These amendments recognise that there may be disputes over issues other than the amount of compensation payable. They also make it clear that, when such disputes arise, an expropriating authority must seek a prior court order confirming that the proposed expropriation complies with all relevant constitutional requirements, including those in Section 26(3), before it may serve a notice of expropriation.

Section 8: Notice of expropriation

The particular sub-sections that need amendment are noted below:

Section 8 (1): If, having complied with the provisions of Section 21, the expropriating authority decides to expropriate a property, it must cause a notice of expropriation to be served...

Section 8(3): The notice of expropriation served as contemplated in subsection (1) must contain –

(aa) a summary of the agreement reached, or of the court order authorising the expropriation, as obtained under the provisions of Section 21, while a copy of this agreement or court order must be appended to the notice of expropriation;

(e): the date of expropriation, which may not be earlier than 60 days after the date of service of the notice of expropriation, or, as the case may be, the date from which the property will be used temporarily, and also stating the period of such temporary use;

(ee) the date on which the expropriation authority will pay all the compensation, which must be ten (10) days before the date of expropriation set out paragraph (e);

(f): the date on which the right to possession will pass to the expropriating authority, which may not be earlier than 30 days after the date of expropriation;

(g): except in the case of an urgent expropriation contemplated in Section 22, the amount of compensation payable, either as agreed or as decided or approved by a court under the provisions of Section 21;

(h) a statement confirming that the property subject to the notice of expropriation may not be sold, mortgaged, or otherwise disposed of without the prior written consent of the expropriating authority and that any sale, mortgage or other disposal of the property which is entered into in breach of this sub-section has no legal force or effect;

(i) if the property subject to the notice of expropriation is not transferred into the ownership of the expropriating authority on the date of expropriation, then the owner or rights holder is unjustly enriched by the payment of compensation under sub-section 8(ee) and must repay the amount received to the expropriating authority, together with interest at the prime rate plus two percentage points on any outstanding balance, until the full amount owing to the expropriation authority has been paid.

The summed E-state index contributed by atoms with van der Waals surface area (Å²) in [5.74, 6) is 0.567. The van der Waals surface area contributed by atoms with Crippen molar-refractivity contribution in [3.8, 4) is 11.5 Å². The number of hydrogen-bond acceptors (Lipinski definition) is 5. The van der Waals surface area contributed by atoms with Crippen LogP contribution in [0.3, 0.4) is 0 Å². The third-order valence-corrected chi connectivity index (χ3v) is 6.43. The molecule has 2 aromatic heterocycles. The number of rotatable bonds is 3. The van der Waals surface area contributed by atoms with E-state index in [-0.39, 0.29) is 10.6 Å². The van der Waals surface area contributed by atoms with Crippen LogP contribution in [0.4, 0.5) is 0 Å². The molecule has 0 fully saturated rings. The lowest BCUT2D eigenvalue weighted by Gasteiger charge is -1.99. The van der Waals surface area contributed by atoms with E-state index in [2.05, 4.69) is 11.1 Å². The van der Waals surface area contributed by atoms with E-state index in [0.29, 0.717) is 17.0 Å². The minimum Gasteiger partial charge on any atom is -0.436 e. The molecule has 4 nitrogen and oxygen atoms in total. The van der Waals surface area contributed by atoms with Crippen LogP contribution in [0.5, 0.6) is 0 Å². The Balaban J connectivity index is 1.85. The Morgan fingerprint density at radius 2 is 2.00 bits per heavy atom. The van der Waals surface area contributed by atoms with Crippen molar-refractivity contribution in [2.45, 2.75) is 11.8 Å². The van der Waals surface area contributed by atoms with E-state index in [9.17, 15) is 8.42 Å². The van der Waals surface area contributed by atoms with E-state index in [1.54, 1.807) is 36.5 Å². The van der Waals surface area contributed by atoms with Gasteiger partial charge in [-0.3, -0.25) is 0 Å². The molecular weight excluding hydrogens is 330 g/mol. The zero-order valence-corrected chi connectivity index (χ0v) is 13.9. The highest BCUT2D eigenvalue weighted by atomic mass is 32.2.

Section 8(4): The notice of expropriation served as contemplated in subsection (1) must be accompanied by documents detailing the following:

Delete Section 8(4) (a)

[The date of payment of the compensation must instead be included in the notice of expropriation, as stated Section 8(3)(ee), see above.]

(d): a copy of the agreement reached, or the court order authorising the expropriation, as obtained under the provisions of Section 21; [delete the existing provision]

Section 8(5) (a): Rights in a property may be expropriated from different owners and holders of unregistered rights in the same notice of expropriation, provided that the expropriating authority must comply with the provisions of Section 21 in relation to each owner or holder.

Section 8(5)(b): The just and equitable compensation payable to each owner or holder, as agreed or as decided by a court under the provisions of Section 21, must be stated in the notice of expropriation contemplated in paragraph (a).

The Bill’s existing provisions are inconsistent with Section 25 of the Constitution and other guaranteed rights. By contrast, these amendments confirm that an expropriating authority, in the event of a dispute over a proposed expropriation, must either obtain agreement through mediation or obtain a court order confirming the validity of the proposed expropriation. Only thereafter may it serve a notice of expropriation, to which a copy of the agreement reached or the court order obtained must be appended.

Changes are also needed to what the notice of expropriation must contain. In particular, the notice must allow 60 days from the date of service of the notice until the date of expropriation, so as to allow expropriated owners and holders of other rights to find alternative residential or business premises and otherwise prepare for the loss of their ownership or other rights. The notice of expropriation must also state the date when all the compensation due will be paid, which must be ten days before the date of expropriation. In addition, the date on which possession will pass must be at least 30 days after the date of expropriation, again to allow expropriated owners and holders time to prepare and make alternative arrangements.

All these amendments are needed so as to strike ‘an equitable balance between the public interest and the interests of those affected’ by an expropriation, as required by Section 25.

At the same time, the expropriating authority must also be protected in the event that it does not receive ownership of the property in return for the compensation it has already paid. Sub-section 8(3)(h) will help to prevent this happening, while sub-section 8(3)(i) and allow the expropriating authority to recover the compensation it has paid, plus interest at prime plus 2 percentage points, should this be necessary. The expropriating authority can also help to prevent any unauthorised sale, mortgage, or other disposal of the property or rights in question by including all details of an expropriation in the register of expropriations as soon as it issues a notice of expropriation.